The Government of Canada invests in three teams of Canadian, Latin American and Caribbean scientists to help address unanswered questions about Zika virus

The spread of the Zika virus, which can cause devastating birth defects, has become a pressing public health issue in many countries. To this day, there is no vaccine to prevent and no medicine to treat Zika virus infections.

The Honourable Jane Philpott, Canada’s Minister of Health, announced a $3 million investment for Zika research in May 2016. GloPID-R members the Canadian Institutes of Health Research (CIHR) and the International Development Research Centre announced the names of the three teams of Canadian scientists who will collaborate with Latin American and Caribbean researchers to study the Zika virus.

Dr. Tom Hobman, from the University of Alberta, and his team will study how the Zika virus changes host cells during infection, with the goal of developing anti-viral therapies that can be used against the virus.

Dr. Keith Pardee, from the University of Toronto, and his team will test a new, low-cost tool to rapidly detect the presence of Zika virus in patients’ bodily fluids. The new diagnostic tool is designed to be used in remote, under-resourced locations and will be field tested in Ecuador, Brazil and Colombia. Current tests to diagnose Zika virus are time consuming and prone to false positives due to the possibility of a patient’s prior infection with other flaviviruses such as dengue.

Dr. Beate Sander, from Public Health Ontario, and her team will conduct field studies in Argentina, Colombia and Ecuador to better understand how the virus is spread from mosquitoes to humans, predict which areas in the region are most at risk and use computer simulations to assess the most effective intervention methods, including mosquito control measures and vaccine development.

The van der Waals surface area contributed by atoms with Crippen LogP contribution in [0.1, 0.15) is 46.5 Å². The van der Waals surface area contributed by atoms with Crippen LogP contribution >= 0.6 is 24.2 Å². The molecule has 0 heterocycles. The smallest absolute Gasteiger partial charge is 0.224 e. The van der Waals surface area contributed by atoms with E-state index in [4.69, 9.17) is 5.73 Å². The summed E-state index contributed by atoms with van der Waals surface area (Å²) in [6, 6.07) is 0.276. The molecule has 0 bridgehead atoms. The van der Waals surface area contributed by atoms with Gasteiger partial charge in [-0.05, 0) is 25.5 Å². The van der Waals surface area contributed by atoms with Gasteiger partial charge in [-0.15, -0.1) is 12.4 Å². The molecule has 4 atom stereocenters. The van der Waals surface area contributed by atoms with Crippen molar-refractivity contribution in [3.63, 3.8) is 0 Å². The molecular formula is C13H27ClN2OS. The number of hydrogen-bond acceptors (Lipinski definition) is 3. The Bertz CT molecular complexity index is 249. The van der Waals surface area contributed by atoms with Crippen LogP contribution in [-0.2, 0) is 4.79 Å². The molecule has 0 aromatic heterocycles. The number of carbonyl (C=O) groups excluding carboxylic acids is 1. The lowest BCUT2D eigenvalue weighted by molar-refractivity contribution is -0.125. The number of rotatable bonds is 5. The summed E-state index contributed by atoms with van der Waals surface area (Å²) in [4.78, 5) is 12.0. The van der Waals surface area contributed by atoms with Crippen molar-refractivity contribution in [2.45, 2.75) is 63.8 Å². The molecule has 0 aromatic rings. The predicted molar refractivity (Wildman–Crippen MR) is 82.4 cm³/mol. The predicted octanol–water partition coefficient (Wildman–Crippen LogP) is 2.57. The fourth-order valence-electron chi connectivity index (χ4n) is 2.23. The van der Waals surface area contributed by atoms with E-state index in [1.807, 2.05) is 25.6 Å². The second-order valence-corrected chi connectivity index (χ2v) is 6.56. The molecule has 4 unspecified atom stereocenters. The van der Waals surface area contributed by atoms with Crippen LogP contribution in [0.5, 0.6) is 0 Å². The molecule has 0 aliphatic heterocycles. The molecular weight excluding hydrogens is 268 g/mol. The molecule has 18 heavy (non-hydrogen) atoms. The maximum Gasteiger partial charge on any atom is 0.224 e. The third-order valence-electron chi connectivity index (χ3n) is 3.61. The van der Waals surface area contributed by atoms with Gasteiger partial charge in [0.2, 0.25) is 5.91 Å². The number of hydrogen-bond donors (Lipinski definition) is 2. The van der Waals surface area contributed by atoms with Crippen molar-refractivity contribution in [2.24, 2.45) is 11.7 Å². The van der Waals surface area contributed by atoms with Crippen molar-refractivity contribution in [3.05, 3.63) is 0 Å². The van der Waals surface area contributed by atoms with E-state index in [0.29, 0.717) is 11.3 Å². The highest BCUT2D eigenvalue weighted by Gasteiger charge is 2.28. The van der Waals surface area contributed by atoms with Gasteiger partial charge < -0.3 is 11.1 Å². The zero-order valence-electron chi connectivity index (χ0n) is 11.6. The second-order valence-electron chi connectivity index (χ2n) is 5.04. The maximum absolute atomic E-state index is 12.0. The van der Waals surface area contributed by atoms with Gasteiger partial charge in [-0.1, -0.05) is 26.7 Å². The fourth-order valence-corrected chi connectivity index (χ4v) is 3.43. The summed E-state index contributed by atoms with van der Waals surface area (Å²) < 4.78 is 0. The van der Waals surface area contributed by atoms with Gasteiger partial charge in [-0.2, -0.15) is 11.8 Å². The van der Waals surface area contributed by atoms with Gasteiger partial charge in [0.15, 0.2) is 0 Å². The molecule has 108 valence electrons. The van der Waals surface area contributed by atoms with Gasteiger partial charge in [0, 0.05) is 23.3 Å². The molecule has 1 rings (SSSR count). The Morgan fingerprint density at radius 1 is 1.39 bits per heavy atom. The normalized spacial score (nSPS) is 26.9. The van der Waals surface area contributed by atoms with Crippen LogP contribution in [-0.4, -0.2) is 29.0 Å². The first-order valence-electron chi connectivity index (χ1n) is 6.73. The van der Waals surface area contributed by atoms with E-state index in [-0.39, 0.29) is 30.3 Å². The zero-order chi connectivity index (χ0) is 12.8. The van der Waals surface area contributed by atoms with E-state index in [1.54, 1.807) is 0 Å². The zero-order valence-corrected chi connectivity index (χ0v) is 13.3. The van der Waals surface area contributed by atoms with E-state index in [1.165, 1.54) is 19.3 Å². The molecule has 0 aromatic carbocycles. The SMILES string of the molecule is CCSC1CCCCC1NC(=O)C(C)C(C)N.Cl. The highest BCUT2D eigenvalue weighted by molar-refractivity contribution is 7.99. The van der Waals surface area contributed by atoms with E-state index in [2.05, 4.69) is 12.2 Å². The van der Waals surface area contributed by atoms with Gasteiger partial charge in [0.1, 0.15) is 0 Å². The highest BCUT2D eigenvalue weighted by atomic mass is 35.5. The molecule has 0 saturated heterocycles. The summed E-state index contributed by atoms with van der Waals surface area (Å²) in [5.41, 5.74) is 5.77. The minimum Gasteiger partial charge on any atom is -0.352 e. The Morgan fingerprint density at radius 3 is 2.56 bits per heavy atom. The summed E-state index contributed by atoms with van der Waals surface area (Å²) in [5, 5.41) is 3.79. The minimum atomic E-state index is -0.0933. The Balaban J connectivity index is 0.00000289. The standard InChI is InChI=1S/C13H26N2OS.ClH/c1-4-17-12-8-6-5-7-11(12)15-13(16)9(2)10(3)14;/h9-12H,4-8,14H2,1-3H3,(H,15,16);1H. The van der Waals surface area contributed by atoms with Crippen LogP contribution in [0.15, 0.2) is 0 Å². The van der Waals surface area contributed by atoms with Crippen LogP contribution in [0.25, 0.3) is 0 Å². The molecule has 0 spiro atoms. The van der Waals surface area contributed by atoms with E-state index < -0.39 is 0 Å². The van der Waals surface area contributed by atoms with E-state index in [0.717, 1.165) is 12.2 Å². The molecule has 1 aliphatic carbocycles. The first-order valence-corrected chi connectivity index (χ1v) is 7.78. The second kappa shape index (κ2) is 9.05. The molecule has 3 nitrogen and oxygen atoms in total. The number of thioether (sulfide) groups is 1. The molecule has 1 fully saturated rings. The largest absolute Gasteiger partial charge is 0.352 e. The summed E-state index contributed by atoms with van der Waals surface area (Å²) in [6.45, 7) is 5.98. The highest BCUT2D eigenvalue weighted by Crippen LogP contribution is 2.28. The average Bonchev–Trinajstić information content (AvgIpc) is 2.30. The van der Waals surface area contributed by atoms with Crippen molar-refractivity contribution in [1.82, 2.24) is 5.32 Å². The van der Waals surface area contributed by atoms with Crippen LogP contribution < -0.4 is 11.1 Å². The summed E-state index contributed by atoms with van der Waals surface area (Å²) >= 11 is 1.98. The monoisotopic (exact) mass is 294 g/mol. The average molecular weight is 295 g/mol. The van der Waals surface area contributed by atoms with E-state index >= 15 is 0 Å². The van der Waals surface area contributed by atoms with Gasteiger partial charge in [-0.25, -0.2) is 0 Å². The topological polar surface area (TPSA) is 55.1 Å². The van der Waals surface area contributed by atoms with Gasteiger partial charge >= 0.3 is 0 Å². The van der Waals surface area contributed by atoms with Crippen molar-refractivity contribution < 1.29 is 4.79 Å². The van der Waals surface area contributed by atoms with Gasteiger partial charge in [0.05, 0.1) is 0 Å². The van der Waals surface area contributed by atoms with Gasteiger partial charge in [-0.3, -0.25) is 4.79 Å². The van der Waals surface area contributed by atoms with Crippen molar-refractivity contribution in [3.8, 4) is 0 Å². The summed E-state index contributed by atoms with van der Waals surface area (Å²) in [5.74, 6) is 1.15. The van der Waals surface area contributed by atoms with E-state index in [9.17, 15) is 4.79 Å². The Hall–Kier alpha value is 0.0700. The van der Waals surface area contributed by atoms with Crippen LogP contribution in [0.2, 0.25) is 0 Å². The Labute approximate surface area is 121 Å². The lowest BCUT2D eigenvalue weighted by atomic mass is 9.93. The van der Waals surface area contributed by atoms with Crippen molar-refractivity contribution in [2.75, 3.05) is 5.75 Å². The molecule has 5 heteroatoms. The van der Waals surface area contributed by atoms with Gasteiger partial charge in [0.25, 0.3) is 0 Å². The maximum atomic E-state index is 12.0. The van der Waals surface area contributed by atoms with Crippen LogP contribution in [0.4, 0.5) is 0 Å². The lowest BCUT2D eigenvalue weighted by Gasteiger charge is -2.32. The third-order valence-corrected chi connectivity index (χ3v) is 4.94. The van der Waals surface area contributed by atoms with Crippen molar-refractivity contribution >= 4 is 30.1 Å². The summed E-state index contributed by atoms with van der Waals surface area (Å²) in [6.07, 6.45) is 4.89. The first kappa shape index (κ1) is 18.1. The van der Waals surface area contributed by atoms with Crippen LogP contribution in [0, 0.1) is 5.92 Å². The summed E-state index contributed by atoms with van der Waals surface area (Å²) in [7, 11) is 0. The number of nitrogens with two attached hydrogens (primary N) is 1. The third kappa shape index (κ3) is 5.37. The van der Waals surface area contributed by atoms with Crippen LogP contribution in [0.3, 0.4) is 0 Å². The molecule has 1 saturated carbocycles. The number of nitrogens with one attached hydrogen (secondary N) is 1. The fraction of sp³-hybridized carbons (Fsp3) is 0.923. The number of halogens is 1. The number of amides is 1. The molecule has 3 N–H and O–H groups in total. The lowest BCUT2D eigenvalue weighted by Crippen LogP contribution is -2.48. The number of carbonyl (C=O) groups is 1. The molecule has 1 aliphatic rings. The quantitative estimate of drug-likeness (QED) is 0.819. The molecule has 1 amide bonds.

Together, the international teams will create new knowledge to help develop diagnostics for Zika virus infection, understand the pathology caused by the virus, and ultimately prevent its transmission and morbidity.


“The health research community is only beginning to come to grips with this dangerous pathogen. These three research teams have the potential to shed new light on the Zika virus and save lives. They may come up with faster ways to test for infection, finding the best methods to stop the mosquitoes that spread the virus and develop therapies that are effective against Zika.”
Dr. Marc Ouellette, GloPID-R Vice Chair, Scientific Director, CIHR Institute of Infection and Immunity

“This initiative is key to helping protect populations in the Americas and Canada from Zika and other related diseases.  Zika is an insidious virus that exacts a severe burden on vulnerable groups in Latin America, particularly mothers, children and poor urban populations facing limited access to health services. This funding will allow leading researchers from Latin America and Canada to collaborate on cutting-edge research, discovering new knowledge and tools to more rapidly detect, respond and control the virus.”
Jean Lebel, President, International Development Research Centre, GloPID-R Member

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The GloPID-R Secretariat is a project which receives funding from the European Union’s Horizon Europe research and innovation programme under grant agreement No 101094188.